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Sixty miles north of Scarborough was the town of Hartlepool , which unlike Scarborough and Whitby , actually had legitimate military targets. This was in the form of six docks, various foundries and mills, as well as a defensive force of two light cruisers, four destroyers and a submarine. It also had a shore battery of three old 6-inch guns and a battalion of troops. At 07:45 the four British destroyers, Doon, Test, Waveny and Moy were at sea off Hartlepool but the light cruisers Patrol and Forward and the submarine were still in port. Doon spotted three large ships in the mist to the south and closed to investigate. Five minutes later the ships open fire on Doon . These were Hipper’s heavy ships and Doon fired one torpedo at them, which missed, before retiring into the mist with light damage. At 08:10 the Blucher and battle cruisers opened fire on Hartlepool . “When the unfamiliar ships first appeared offshore, the waiting British gunners watched them with admiration; they seemed so large, so close, and so powerful that they could not possibly be anything but British. A group of men belonging to the Durham Light Infantry was standing together near the Heugh Battery , treating the affair as if it were a holiday display, when a shell exploded in their midst, killing seven men and wounding fourteen. Both guns of the Heugh Battery immediately fired at the leading ship. The lighthouse gun engaged the third ship in line, which was smaller than the first two. The three enemy ships were firing 11-inch, 8.2-inch, and 5.9-inch shells at the British batteries. That the batteries were not annihilated was due to a fluke: the ships were firing at such short – almost point-blank – range that there was insufficient time to permit the operation of their delayed action fuses. Also many of the shells were passing over the battery and hitting houses or falling onto the docks and the town behind. Other shells landing near the guns ricocheted, bouncing along intact, before exploding.” (Castles of Steel, Random House, New York, 2003, by Robert K. Massie, at page 323)

The old light cruiser HMS Patrol sortied from the harbor and as she cleared the breakwater was smothered in shell splashes. Her nearest antagonist was Blucher and the German armored cruiser pumped two 8.2-inch shells into the much smaller foe. Four men were killed and seven wounded as Patrol sheered away and ran aground. The light cruiser Forward was also in Hartlepool harbor but fortunately for her, the German ships had left before she raised steam. Submarine C-9 followed Patrol out of the harbor but as she reached the harbor exit, she too was straddled. The submarine dove to avoid the gunfire but it was low tide. Only 18 feet of water was over the sand bar and C-9 instantly bottomed and was stuck there until after the action. Only the three old six-inch guns of the shore battery continued to respond against Hipper. As Seydlitz and Moltke steamed slowly across the mouth of the harbor, Blucher glided to a stop to improve her gunnery. Two guns fired at the battle cruisers and a single gun at Blucher. The gunners managed to score some hits but the shells bounced off the armor. At 8:52 Hipper ceased firing and his ships turned back into the North Sea . Although none of the three British guns had been put out of action, German shells had savaged the port with the 1,150 shells expended. Two ships under construction had collapsed as their building ways had been hit. One gas tank had exploded and two others were damaged. In all 86 civilians were killed and another 425 wounded. Blucher had been hit with four 6-inch shells while stationary, damaging one turret and knocking two 5.9-inch guns out of action, while killing or wounding nine of her crew.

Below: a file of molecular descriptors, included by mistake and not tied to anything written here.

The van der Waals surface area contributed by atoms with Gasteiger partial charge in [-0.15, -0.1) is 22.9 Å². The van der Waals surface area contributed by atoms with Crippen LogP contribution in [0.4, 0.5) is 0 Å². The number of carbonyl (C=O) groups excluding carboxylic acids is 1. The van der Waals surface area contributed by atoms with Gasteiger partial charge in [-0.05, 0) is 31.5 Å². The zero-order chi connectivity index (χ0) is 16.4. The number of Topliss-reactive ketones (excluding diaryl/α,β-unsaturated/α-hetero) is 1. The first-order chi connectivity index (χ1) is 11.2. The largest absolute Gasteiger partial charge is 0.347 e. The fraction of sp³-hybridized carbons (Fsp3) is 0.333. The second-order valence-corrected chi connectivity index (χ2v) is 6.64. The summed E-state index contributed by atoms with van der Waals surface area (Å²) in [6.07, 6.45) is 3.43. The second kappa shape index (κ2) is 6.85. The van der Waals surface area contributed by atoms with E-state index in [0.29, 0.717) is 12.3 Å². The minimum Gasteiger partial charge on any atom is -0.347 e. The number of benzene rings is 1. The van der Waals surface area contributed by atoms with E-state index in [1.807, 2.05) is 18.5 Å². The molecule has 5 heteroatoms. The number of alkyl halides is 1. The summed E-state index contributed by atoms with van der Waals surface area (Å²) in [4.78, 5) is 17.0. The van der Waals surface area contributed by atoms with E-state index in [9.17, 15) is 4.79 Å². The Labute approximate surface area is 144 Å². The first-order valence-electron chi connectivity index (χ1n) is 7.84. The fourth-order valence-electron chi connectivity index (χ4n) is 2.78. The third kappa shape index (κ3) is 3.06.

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Run Away
By 9:30 the two German forces had joined together and headed back toward Helgioland. The original plan had called for the High Seas fleet to support the battle cruisers but Hipper soon discovered that the fleet had returned to harbor. By the time of this raid the British had deciphered captured German code books and knew something was afoot. On the 14th Jellicoe was informed that there was a strong possibility that the German battle cruisers would appear off of the British coast. Jellicoe wanted to sortie the entire Grand Fleet but this was vetoed by the Admiralty. He was only allowed to use the Battle Cruiser Squadron and one division of battleships. It could have been a tremendous disaster for the Royal Navy if the High Seas Fleet had remained in support of Hipper as originally envisioned and if contact had been made. As it was, contact between Hipper’s ships and Beatty’s battle cruisers was missed by a matter of minutes. The Admiralty did not know where Hipper would strike so Beatty and the battleships steamed to Dogger Bank with the plan to ambush the German battle cruisers of their way back to Germany . Beatty was down to four ships, Lion, Queen Mary, Tiger and New Zealand, as three of his ships had been dispatched to hunt Graf von Spee’s force and others were still in the Mediterranean. The tactical command was with Vice Admiral George Warrender of the 2nd Battle Squadron and he ordered Beatty to stay within five miles of his battleships. As dawn broke on the 16th and Hipper’s ships started shelling the three towns, the ten British ships approached Dogger Bank in ignorance of the fact that the High Seas Fleet was heading straight for them and only a few hours away. At 05:15 the screening forces of both forces